Thomas Jefferson and the Tripoli Pirates by Brian Kilmeade is a great book! It’s a fascinating slice of history, and a wonderful study of leadership. What it is NOT is a detailed book about Thomas Jefferson.
Kilmeade tells the story of pirates operating in the Mediterranean Sea who plagued European and American shipping for years, forcing President Thomas Jefferson to deal with the problem in the early 1800s.
It is such a great book on leadership because it talks about navy captains, diplomats, and presidents who need to deal with a situation that is much bigger than they can comfortably manage. How do they accomplish the seemingly impossible? Some of them couldn’t, which makes the successes all the more interesting.
This was a very fast read–at times the action seemed like something pulled from a movie or a TV show. The writing by Kilmeade was top notch.
Interestingly, Jefferson is not the central figure in the book, but he is easily the most famous, so I guess that explains the title.
Overall, this was a great book! I’m glad I read it.
The title makes Polk sound like a pretty important president, and he kind of was. There was more info on the Mexican War than I thought there would be. The author paints an unflattering picture of James Buchanan, who was Polk’s Secretary of State and the future 15th president. Polk was an effective leader, but he is portrayed as less of a statesman and more of a partisan politician than I wanted to believe he was. This was quite a good presidential biography. The author was fair in his praise and in his criticism of Polk.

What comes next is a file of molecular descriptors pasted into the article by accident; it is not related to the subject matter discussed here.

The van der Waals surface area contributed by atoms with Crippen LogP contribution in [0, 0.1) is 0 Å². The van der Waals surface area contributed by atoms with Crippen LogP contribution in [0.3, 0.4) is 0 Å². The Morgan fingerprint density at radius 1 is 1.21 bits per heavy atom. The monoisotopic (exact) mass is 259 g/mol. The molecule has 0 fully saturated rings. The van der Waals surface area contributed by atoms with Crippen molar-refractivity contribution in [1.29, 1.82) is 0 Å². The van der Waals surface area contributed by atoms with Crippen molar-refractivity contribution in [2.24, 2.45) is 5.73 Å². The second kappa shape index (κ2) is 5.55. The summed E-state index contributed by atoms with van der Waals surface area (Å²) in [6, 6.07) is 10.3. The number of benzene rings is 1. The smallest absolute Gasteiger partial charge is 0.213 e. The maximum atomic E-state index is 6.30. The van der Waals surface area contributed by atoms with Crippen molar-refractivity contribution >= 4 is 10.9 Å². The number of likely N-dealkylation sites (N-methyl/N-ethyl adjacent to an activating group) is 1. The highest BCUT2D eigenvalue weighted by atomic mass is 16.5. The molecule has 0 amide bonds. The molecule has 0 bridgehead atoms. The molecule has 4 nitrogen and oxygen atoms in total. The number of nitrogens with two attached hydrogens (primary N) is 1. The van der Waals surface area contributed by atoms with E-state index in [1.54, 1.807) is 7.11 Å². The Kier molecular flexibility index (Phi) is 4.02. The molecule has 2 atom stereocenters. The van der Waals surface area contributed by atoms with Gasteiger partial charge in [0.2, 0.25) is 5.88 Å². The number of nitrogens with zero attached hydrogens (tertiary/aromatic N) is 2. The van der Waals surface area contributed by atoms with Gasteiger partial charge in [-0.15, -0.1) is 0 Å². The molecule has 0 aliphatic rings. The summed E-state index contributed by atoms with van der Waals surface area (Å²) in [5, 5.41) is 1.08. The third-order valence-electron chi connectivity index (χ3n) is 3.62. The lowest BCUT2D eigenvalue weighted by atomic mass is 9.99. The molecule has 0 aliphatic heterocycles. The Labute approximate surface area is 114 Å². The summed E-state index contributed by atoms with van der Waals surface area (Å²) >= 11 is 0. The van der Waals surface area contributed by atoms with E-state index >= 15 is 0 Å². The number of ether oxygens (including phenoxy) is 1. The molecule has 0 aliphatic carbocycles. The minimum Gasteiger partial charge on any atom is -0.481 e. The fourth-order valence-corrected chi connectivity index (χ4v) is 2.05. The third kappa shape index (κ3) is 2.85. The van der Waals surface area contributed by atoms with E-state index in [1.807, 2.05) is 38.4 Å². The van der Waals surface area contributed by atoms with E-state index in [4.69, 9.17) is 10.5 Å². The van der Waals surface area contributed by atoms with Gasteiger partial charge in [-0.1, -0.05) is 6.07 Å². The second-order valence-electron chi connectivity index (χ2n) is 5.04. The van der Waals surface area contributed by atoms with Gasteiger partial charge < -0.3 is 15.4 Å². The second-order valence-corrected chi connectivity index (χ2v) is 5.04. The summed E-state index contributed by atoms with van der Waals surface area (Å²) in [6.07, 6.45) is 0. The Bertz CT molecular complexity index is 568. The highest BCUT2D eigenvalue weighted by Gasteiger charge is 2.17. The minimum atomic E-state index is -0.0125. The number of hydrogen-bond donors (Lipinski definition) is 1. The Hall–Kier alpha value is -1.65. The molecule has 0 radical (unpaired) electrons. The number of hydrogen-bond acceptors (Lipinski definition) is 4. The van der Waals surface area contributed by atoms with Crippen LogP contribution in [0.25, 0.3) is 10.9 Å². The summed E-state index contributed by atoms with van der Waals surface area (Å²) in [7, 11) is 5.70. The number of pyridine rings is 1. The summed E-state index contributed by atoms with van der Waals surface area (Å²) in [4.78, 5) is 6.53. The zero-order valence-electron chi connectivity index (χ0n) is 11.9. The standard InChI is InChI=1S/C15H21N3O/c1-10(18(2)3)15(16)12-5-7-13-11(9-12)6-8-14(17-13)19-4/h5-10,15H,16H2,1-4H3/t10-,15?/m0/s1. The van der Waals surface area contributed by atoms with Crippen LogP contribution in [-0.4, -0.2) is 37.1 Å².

Lewis was a brilliant Christian writer who here tackles one of the most challenging questions Christians face: If God is so full of love, and all-powerful, why is there so much pain and suffering in the world? Lewis does a great job of dealing with the question in hand, and he does it in a concise fashion. Some might be a little thrown by the depth of the work; others might feel like Lewis backs up too far from the central question and spends too much time getting to the point. Overall, though, and most importantly, he answers the question skillfully in The Problem of Pain. One might get more out of the book, if it was read as part of some kind of group study.
This work is about coaching in the workforce, not the ball field, and as such it is quite useful. The idea behind it is that a leader/boss/manager should not be so quick to try and answer every question posed by employees. The supervisor should encourage independent thinking by means of leading questions. The specific questions Stanier provides are useful, and the book itself could be effectively used not just by employers, but also by people in other dynamics. Interestingly, in various places in the book the author invites readers to go to his Website to watch brief videos elaborating on some of the points covered. It is a nice feature for visual learners. On the other hand, for those who don’t need the visual stimulus, stopping and watching a video might seem a little redundant, and it slowed the process down unnecessarily for me. Overall, I thoroughly enjoyed The Coaching Habit.